December 26, 2006 at 10:05 am 3 comments

그녀의 손실은 나의 손실 이다.

Noodles for breakfast, cigarettes and soju before bed. In the morning I glance out the window and there she is, in the yard, kneeling beside a large red bowl… cabbage and peppers, salt and the garden hose. Was this how it should have been for me? Does this feel right, Julia? Am I home?

I was really curious as to why I was being treated like we had always known each other. To welcome me into her home, to feed me and nurse me back to health. I let myself fantasize about this. It was just time before she told me. Told me what I was hoping – that Ajumma is my birth mother. But I never pushed her to tell me our truth.

On Christmas Eve Ajumma asked if I would go to church with her. I didn’t want to – but I felt like it would fill a need for her, so I did. After mass she stayed in her seat. “Shall we go?” I asked her. But she just sat there, staring straight ahead. A few more minutes and everyone was gone. I yawned – hoping she would see I was tired and needed, in my fragile state, to go back home. She didn’t even move. A few more minutes and she leaned over, grabbed my hand and said, “Many years ago, I birthed a baby girl.” My eyes filled with tears, my face red and flush – I felt faint. Oh My G-d! NOW?! LIKE THIS?? HERE?!  In a church?! I wanted to stop her – I wanted to cover her mouth with my hand. But I couldn’t move. Frozen.

“She was a sick baby.” (I’m sick, I thought to myself.) She paused and then she continued. “She was a sick baby… and she died.”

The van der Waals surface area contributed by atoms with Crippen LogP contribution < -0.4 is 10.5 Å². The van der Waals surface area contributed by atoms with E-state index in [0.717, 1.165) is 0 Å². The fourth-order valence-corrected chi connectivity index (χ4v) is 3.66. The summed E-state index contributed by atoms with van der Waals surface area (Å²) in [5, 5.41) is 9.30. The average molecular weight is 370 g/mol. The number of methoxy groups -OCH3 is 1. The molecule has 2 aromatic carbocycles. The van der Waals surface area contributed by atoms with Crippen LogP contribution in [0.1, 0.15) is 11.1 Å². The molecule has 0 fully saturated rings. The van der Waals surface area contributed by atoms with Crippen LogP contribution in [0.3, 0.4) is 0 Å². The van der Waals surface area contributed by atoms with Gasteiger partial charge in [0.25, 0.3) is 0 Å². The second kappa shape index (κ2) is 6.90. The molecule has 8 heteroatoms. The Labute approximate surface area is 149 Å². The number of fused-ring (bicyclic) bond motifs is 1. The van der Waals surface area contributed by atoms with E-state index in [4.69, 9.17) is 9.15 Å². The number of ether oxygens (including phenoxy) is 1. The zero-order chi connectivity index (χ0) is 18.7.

WHAT?! No! That is wrong! She was not sick, Ajumma, she is right here! Here I am. Is that what you told them about me? That I died?

As reality slowly crept through me I felt the tears roll down my cheek. This would be another loss. No, this was not my reunion. This was not about me, but about Ajumma and her loss which was mine as well. Her baby had died. Her baby was different. It wouldn’t be my story.

My ears plugged with the heat of my emotions. My throat full. I swallowed and swallowed. My breath taken from my chest. I could see Ajumma’s mouth moving as she continued her story, but I couldn’t hear her.

“I prayed every day,” Ajumma said. “And this is why I think you are my answer.”

Exhausted, we walked home. Hand in hand.

즐거운 성탄, 아줌마.



Entry filed under: Adoption, Korean.

Things they say… the II Happy Birthday, Emah.

3 Comments Add your own

  • 1. p&c  |  January 2, 2007 at 6:36 pm

    Your post reminds me of a movie I saw recently, Sympathy for Lady Vengeance.

  • 2. Margie  |  January 6, 2007 at 4:34 pm

    Oh, Julia. Sending you hugs, as I don’t know what words to say.

  • 3. Margie  |  May 15, 2008 at 12:38 pm

    Circling back again.

    Please give Ajumma this for me:



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Julia’s Jam

It’s just not that black & white. Not because I am taking a stand against. Just because, the issues I face are somewhere in the grey area and to weed through them, I blog. I blog. ~

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